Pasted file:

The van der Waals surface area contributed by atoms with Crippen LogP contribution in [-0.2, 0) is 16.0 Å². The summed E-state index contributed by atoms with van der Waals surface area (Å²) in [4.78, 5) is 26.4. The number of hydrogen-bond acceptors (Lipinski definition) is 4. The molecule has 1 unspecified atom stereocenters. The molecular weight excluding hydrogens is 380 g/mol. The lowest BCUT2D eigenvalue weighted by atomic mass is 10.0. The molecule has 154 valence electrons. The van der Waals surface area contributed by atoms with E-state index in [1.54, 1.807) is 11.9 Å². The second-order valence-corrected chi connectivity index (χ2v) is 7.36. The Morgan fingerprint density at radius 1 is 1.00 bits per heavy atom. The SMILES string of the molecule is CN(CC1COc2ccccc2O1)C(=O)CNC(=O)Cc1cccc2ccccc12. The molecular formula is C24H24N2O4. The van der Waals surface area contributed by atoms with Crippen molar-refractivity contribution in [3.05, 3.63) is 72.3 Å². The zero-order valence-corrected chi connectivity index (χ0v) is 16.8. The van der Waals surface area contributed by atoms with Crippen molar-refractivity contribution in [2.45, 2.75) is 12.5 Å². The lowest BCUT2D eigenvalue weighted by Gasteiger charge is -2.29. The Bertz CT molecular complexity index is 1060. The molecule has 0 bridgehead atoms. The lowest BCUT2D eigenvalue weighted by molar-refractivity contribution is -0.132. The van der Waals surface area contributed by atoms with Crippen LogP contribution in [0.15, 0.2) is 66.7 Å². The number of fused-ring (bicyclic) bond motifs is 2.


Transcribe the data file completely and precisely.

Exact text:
The van der Waals surface area contributed by atoms with Crippen LogP contribution in [-0.2, 0) is 16.0 Å². The summed E-state index contributed by atoms with van der Waals surface area (Å²) in [4.78, 5) is 26.4. The number of hydrogen-bond acceptors (Lipinski definition) is 4. The molecule has 1 unspecified atom stereocenters. The molecular weight excluding hydrogens is 380 g/mol. The lowest BCUT2D eigenvalue weighted by atomic mass is 10.0. The molecule has 154 valence electrons. The van der Waals surface area contributed by atoms with E-state index in [1.54, 1.807) is 11.9 Å². The second-order valence-corrected chi connectivity index (χ2v) is 7.36. The Morgan fingerprint density at radius 1 is 1.00 bits per heavy atom. The SMILES string of the molecule is CN(CC1COc2ccccc2O1)C(=O)CNC(=O)Cc1cccc2ccccc12. The molecular formula is C24H24N2O4. The van der Waals surface area contributed by atoms with Crippen molar-refractivity contribution in [3.05, 3.63) is 72.3 Å². The zero-order valence-corrected chi connectivity index (χ0v) is 16.8. The van der Waals surface area contributed by atoms with Crippen molar-refractivity contribution in [2.45, 2.75) is 12.5 Å². The lowest BCUT2D eigenvalue weighted by Gasteiger charge is -2.29. The Bertz CT molecular complexity index is 1060. The molecule has 0 bridgehead atoms. The lowest BCUT2D eigenvalue weighted by molar-refractivity contribution is -0.132. The van der Waals surface area contributed by atoms with Crippen LogP contribution in [0.15, 0.2) is 66.7 Å². The number of fused-ring (bicyclic) bond motifs is 2.